Seabra, A C4; Seabra, A F5; Brito, J6; Krustrup, Peter9; Hansen, Peter Riis10; Mota, J5; Rebelo, A4; Rêgo, C7; Malina, R M8
1 Integrated Physiology, Department of Nutrition, Exercise and Sports, Faculty of Science, Københavns Universitet2 Center for Holdspil og Sundhed, Department of Nutrition, Exercise and Sports, Faculty of Science, Københavns Universitet3 Department of Clinical Medicine, Department of Clinical Medicine, Faculty of Health and Medical Sciences, Københavns Universitet4 Center of Research, Education, Innovation and Intervention in Sport (CIFI2D), Faculty of Sport, University of Porto, Porto, Portugal.5 Research Centre in Physical Activity, Health and Leisure (CIAFEL), Faculty of Sport, University of Porto, Porto6 National Sports Medicine Programme, Excellence in Football Project, ASPETAR – Qatar Orthopaedic and Sports Medicine Programme, Doha7 Center for Research in Health Technologies and Information Systems, Faculty of Medicine, University of Porto, Porto8 Department of Kinesiology and Health Education, University of Texas at Austin and Tarleton State University, Stephenville, Texas9 Integrated Physiology, Department of Nutrition, Exercise and Sports, Faculty of Science, Københavns Universitet10 Department of Clinical Medicine, Department of Clinical Medicine, Faculty of Health and Medical Sciences, Københavns Universitet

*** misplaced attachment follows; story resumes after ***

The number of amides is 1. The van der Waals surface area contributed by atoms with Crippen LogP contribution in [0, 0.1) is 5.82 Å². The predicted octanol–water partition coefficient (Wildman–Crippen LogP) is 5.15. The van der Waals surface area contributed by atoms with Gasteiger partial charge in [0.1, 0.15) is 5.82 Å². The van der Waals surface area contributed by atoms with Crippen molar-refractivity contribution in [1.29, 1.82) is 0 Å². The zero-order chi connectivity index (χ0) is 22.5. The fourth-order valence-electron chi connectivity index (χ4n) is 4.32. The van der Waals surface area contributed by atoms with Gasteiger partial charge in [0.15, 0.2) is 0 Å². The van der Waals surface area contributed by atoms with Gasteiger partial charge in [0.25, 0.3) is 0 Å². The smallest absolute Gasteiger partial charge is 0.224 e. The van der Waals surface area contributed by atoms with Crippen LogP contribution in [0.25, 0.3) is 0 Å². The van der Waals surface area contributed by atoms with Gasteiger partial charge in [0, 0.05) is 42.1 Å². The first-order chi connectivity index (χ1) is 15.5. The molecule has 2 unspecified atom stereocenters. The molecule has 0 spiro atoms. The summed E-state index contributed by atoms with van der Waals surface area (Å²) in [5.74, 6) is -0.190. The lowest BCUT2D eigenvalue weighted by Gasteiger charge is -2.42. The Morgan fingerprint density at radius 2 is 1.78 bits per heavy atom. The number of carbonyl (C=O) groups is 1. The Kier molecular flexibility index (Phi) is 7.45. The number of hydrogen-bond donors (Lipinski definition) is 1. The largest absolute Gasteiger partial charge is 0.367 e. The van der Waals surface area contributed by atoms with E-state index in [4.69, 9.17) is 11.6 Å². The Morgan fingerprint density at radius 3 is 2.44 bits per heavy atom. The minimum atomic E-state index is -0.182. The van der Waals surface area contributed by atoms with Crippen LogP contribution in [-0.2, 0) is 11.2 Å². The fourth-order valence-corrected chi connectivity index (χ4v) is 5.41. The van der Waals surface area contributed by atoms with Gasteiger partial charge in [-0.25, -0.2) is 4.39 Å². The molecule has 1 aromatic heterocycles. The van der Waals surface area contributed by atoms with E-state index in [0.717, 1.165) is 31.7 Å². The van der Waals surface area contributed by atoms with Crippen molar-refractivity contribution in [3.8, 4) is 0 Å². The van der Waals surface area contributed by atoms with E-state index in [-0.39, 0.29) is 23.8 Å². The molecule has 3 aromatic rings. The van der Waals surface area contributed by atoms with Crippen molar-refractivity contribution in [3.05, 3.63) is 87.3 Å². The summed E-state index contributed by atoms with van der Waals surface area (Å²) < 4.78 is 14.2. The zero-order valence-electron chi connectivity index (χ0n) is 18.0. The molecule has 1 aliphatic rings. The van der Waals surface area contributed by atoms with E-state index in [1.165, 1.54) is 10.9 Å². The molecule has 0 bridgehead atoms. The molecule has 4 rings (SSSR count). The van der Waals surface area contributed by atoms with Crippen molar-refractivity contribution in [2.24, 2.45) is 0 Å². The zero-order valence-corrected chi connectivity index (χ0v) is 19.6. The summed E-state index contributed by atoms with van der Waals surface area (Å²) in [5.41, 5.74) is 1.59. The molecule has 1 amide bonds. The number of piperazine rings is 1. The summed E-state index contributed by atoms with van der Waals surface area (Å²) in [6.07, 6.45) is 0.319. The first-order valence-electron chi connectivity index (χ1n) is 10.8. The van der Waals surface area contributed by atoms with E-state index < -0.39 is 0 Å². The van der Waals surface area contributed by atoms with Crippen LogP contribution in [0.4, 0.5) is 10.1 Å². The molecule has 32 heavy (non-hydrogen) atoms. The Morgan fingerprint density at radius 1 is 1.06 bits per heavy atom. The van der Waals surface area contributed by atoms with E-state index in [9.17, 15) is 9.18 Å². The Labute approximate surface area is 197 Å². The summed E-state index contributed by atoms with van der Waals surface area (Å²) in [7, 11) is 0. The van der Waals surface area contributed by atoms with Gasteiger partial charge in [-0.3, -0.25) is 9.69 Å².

The effects of a 5-month intervention of football instruction and practice on the perceived psychological status and body composition of overweight boys were examined. Twelve boys (8-12 years; body mass index ≥ 85th percentile) participated in a structured 5-month football program, consisting of four weekly 60-90 min sessions with mean heart rate > 80%HRmax [football group (FG)]. A control group (CG) included eight boys of equivalent age from an obesity clinic located in the same area as the school. Both groups participated in two sessions of 45-90-min physical education per week at school. Indicators of perceived psychological status included body image, self-esteem, attraction to participation in physical activity, and perceived physical competence measured with standardized questionnaires. Body composition was evaluated using dual-energy X-ray absorptiometry. From baseline through 5 months, FG improved (P < 0.05) in all indicators of psychological status (%Δ = +11.7 to +29.2%) compared with CG (%Δ = -32.1 to +0.5%). Changes in percentage body fat and lean body mass, however, did not differ between FG and CG. The findings suggest that a 5-month football intervention program was effective in improving the psychological status of overweight boys but did not significantly alter body composition.
Scandinavian Journal of Medicine and Science in Sports, 2014, Vol 24, Issue Suppl. 1, p. 10-16